The League of Extraordinary Gentlemen

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Something Extraordinary

Superhero movies seem so commonplace today. Just within the past decade moviegoers have seen “Batman” and “Superman” remakes and the “X-Men” and “Spiderman” sagas. It almost seems pointless to write a review about a hero-movie in order to point out its individuality, but I believe that “The League of Extraordinary Gentlemen” deserves special attention. Based on a graphic novel by Alan Moore and Kevin O’Neill and directed by Stephen Norrington, this 2003 action film starring Sean Connery enjoyed financial success but not enough critical acclaim to warrant producing a film franchise. Despite its flaws I would recommend this film to anyone interested in a riveting tale about a group of unusual heroes.

The movie is set in 1898, and tensions are rising among the nations, especially after the schemes carried out in England and Germany by a mysterious figure known as “Fantom.” In response an enigmatic man called only “M” assembles a team of peculiar persons to halt these schemes. Most people will recognize the members’ association with classic literature: Allan Quatermain (Connery), Captain Nemo, an invisible man named Skinner, Wilamina Harker (a companion of Van Helsing), Dr. Jekyll/Mr. Hyde, Dorian Gray, and Tom Sawyer. The team heads to Venice to stop Fantom from bombing a council of world leaders in order to start a war and profit from manufacturing weapons. After this comes a series of unexpected twists that I will not relate so the movie’s ending will remain unspoiled.

Before I move on to what I like about “The League of Extraordinary Gentlemen,” I need to address a few petty troubles that could lessen the film’s appeal. This first one might have more to do with the genre as a whole, but I found the fight scenes in this movie a bit too lenghthy. For instance, at one point in the film gun-wielding men attack the league in Dorian Gray’s library. Now, although the paper flying in the air is a nice effect, the directors seemed to make the fight drag on longer than is needed. Another issue that might bother some is that the writers have tweaked some of the characters’ stories (I am mainly thinking of Dorian Gray and his portrait), and I am also sure that some pedants could show that the all of the characters could not exist at the same time. However, surely this movie was not made with literary integrity in mind, so I am not bothered. The final issue, which has more to do with the technology available at the time, is that the computer-animated aspects of the movie are not as realistic as I would like them to be. However, I am sure that anyone who has seen this movie will join me in saying that these issues do not detract from the film as a whole.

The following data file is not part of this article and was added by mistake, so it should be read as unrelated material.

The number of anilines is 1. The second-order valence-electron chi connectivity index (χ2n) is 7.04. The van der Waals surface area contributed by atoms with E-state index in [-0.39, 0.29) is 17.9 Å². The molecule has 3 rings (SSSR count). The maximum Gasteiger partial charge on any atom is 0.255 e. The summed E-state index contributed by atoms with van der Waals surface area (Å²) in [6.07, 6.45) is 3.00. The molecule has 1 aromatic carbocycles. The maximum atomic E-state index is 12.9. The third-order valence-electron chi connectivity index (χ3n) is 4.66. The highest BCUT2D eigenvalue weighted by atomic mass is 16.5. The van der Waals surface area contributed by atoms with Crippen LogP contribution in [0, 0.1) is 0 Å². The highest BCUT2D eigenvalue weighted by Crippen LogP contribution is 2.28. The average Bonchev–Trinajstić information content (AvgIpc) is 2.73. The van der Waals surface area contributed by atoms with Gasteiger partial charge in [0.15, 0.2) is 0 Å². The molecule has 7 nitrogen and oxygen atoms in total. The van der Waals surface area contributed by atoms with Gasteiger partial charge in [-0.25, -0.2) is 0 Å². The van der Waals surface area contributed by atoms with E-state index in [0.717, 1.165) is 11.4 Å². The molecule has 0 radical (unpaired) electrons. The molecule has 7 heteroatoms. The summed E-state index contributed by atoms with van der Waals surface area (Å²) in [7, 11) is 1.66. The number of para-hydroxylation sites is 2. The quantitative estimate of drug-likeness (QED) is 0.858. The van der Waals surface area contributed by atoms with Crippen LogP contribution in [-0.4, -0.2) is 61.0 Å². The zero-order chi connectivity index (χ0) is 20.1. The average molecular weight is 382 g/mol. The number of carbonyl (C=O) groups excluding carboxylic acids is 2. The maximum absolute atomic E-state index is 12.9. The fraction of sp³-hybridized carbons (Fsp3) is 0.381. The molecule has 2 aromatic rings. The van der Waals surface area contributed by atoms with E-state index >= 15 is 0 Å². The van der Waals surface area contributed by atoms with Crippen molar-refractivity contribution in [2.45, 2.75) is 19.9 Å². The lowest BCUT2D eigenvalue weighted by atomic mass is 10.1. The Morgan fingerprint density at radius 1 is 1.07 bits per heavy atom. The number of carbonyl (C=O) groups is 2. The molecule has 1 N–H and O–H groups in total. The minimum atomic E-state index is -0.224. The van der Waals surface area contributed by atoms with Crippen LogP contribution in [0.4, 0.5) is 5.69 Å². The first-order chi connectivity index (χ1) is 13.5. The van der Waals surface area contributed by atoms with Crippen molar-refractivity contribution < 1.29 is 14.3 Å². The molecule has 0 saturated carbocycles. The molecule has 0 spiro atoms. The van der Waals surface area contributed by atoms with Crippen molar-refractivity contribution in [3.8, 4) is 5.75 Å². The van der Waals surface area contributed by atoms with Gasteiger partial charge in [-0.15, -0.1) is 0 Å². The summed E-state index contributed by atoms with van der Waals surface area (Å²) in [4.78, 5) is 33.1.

Now, lest I seem to be only complaining about trivial details, let me move on to what I like about this movie. I find all of the literary references quite clever. Not only do all of the league’s members allude to classic literature, many other classic literature references exist in the movie. For instance, in an allusion to “Moby Dick,” Captain Nemo’s first mate’s name is Ishmael (his first line is “Call me Ishmael.”). Also, when Quartermain first hears about Fantom’s deeds, he says “Very Operatic,” an allusion to “The Phantom of the Opera.” Besides these, I appreciate the dark and mysterious mood of the movie, which is achieved by using mysterious-sounding music and low light levels throughout the film. However, I also appreciate the contrast to this dark mood that is supplied by Quartermain’s dry humor and Skinner’s tacky humor. Such juxtaposition helps the film from being monotonous.

I must be sure to mention the camera techniques used in this film. I found the interpretation of Mr. Hyde’s shrinking back into Dr. Jekyll quite impressive. The director uses alternations between close-ups and full-body shots separated by flashes of white across the screen while Mr. Hyde slowly shrinks. Even though the ship was created digitally, all of the long shots showing the “Nautilis,” Captain Nemo’s ship, are excellent at conveying the ship’s magnitude.

In the final markup, I find that this film’s good characteristics far outweigh the bad. Yes, it may be another superhero/action movie, but the plot is engaging enough for anyone interested. Hopefully moviewatchers will always realize what a gem this movie is.





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